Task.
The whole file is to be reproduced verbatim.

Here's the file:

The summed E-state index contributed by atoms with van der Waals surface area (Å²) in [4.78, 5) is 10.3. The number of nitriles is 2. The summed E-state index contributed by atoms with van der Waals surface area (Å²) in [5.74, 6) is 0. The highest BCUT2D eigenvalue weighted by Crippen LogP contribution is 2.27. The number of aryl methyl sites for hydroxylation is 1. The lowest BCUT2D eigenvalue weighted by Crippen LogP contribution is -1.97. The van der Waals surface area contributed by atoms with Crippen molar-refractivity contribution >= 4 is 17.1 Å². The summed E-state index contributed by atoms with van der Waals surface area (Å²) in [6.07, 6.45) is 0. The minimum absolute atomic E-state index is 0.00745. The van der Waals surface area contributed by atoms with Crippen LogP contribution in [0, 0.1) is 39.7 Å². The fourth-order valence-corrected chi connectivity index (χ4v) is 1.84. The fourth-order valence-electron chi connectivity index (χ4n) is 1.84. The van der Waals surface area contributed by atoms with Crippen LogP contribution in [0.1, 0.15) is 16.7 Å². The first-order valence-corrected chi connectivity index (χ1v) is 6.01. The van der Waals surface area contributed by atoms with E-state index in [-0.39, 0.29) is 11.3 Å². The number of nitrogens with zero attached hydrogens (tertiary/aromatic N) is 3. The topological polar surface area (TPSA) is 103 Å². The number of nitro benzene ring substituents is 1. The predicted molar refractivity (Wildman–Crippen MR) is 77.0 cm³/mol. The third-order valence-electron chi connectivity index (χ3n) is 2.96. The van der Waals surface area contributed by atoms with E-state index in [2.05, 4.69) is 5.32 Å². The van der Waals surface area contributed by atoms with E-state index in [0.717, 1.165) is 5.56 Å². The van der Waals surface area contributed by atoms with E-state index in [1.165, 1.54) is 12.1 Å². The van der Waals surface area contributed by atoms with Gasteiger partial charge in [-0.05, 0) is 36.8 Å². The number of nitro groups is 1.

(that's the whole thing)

The summed E-state index contributed by atoms with van der Waals surface area (Å²) in [4.78, 5) is 10.3. The number of nitriles is 2. The summed E-state index contributed by atoms with van der Waals surface area (Å²) in [5.74, 6) is 0. The highest BCUT2D eigenvalue weighted by Crippen LogP contribution is 2.27. The number of aryl methyl sites for hydroxylation is 1. The lowest BCUT2D eigenvalue weighted by Crippen LogP contribution is -1.97. The van der Waals surface area contributed by atoms with Crippen molar-refractivity contribution >= 4 is 17.1 Å². The summed E-state index contributed by atoms with van der Waals surface area (Å²) in [6.07, 6.45) is 0. The minimum absolute atomic E-state index is 0.00745. The van der Waals surface area contributed by atoms with Crippen LogP contribution in [0, 0.1) is 39.7 Å². The fourth-order valence-corrected chi connectivity index (χ4v) is 1.84. The fourth-order valence-electron chi connectivity index (χ4n) is 1.84. The van der Waals surface area contributed by atoms with Crippen LogP contribution in [0.1, 0.15) is 16.7 Å². The first-order valence-corrected chi connectivity index (χ1v) is 6.01. The van der Waals surface area contributed by atoms with E-state index in [-0.39, 0.29) is 11.3 Å². The number of nitrogens with zero attached hydrogens (tertiary/aromatic N) is 3. The topological polar surface area (TPSA) is 103 Å². The number of nitro benzene ring substituents is 1. The predicted molar refractivity (Wildman–Crippen MR) is 77.0 cm³/mol. The third-order valence-electron chi connectivity index (χ3n) is 2.96. The van der Waals surface area contributed by atoms with E-state index in [2.05, 4.69) is 5.32 Å². The van der Waals surface area contributed by atoms with E-state index in [0.717, 1.165) is 5.56 Å². The van der Waals surface area contributed by atoms with E-state index in [1.165, 1.54) is 12.1 Å². The van der Waals surface area contributed by atoms with Gasteiger partial charge in [-0.05, 0) is 36.8 Å². The number of nitro groups is 1.